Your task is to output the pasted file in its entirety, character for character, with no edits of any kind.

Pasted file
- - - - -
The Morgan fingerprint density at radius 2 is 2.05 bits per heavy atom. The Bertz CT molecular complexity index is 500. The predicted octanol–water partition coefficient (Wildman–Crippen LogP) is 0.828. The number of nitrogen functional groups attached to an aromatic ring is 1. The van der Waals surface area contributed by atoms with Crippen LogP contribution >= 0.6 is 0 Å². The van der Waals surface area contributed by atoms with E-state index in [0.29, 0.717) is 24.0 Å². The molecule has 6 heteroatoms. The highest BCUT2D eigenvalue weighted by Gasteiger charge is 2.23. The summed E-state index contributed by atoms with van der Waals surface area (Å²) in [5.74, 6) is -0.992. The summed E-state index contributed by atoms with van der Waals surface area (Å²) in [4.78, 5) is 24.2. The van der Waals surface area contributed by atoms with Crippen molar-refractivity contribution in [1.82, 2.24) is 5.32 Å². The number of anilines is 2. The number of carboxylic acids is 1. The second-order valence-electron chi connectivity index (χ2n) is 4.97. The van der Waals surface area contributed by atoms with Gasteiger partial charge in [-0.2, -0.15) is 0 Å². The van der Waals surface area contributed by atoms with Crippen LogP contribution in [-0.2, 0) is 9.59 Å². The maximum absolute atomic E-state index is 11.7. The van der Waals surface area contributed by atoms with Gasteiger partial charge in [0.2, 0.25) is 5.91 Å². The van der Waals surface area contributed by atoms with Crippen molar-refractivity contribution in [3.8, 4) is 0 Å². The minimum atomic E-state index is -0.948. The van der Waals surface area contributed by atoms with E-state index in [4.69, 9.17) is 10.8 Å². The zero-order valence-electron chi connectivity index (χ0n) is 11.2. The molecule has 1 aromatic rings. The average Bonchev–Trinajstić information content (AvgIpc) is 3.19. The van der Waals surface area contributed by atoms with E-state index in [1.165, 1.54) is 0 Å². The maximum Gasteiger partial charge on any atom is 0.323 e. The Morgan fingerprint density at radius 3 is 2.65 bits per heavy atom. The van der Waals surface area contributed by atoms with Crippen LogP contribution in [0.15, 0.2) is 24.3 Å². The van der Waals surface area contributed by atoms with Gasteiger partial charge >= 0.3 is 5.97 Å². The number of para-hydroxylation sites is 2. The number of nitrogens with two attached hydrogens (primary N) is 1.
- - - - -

The Morgan fingerprint density at radius 2 is 2.05 bits per heavy atom. The Bertz CT molecular complexity index is 500. The predicted octanol–water partition coefficient (Wildman–Crippen LogP) is 0.828. The number of nitrogen functional groups attached to an aromatic ring is 1. The van der Waals surface area contributed by atoms with Crippen LogP contribution >= 0.6 is 0 Å². The van der Waals surface area contributed by atoms with E-state index in [0.29, 0.717) is 24.0 Å². The molecule has 6 heteroatoms. The highest BCUT2D eigenvalue weighted by Gasteiger charge is 2.23. The summed E-state index contributed by atoms with van der Waals surface area (Å²) in [5.74, 6) is -0.992. The summed E-state index contributed by atoms with van der Waals surface area (Å²) in [4.78, 5) is 24.2. The van der Waals surface area contributed by atoms with Crippen molar-refractivity contribution in [1.82, 2.24) is 5.32 Å². The number of anilines is 2. The number of carboxylic acids is 1. The second-order valence-electron chi connectivity index (χ2n) is 4.97. The van der Waals surface area contributed by atoms with Gasteiger partial charge in [-0.2, -0.15) is 0 Å². The van der Waals surface area contributed by atoms with Crippen LogP contribution in [-0.2, 0) is 9.59 Å². The maximum absolute atomic E-state index is 11.7. The van der Waals surface area contributed by atoms with Gasteiger partial charge in [0.2, 0.25) is 5.91 Å². The van der Waals surface area contributed by atoms with Crippen molar-refractivity contribution in [3.8, 4) is 0 Å². The minimum atomic E-state index is -0.948. The van der Waals surface area contributed by atoms with E-state index in [4.69, 9.17) is 10.8 Å². The zero-order valence-electron chi connectivity index (χ0n) is 11.2. The molecule has 1 aromatic rings. The average Bonchev–Trinajstić information content (AvgIpc) is 3.19. The van der Waals surface area contributed by atoms with E-state index in [1.165, 1.54) is 0 Å². The maximum Gasteiger partial charge on any atom is 0.323 e. The Morgan fingerprint density at radius 3 is 2.65 bits per heavy atom. The van der Waals surface area contributed by atoms with Crippen LogP contribution in [0.15, 0.2) is 24.3 Å². The van der Waals surface area contributed by atoms with Gasteiger partial charge >= 0.3 is 5.97 Å². The number of para-hydroxylation sites is 2. The number of nitrogens with two attached hydrogens (primary N) is 1.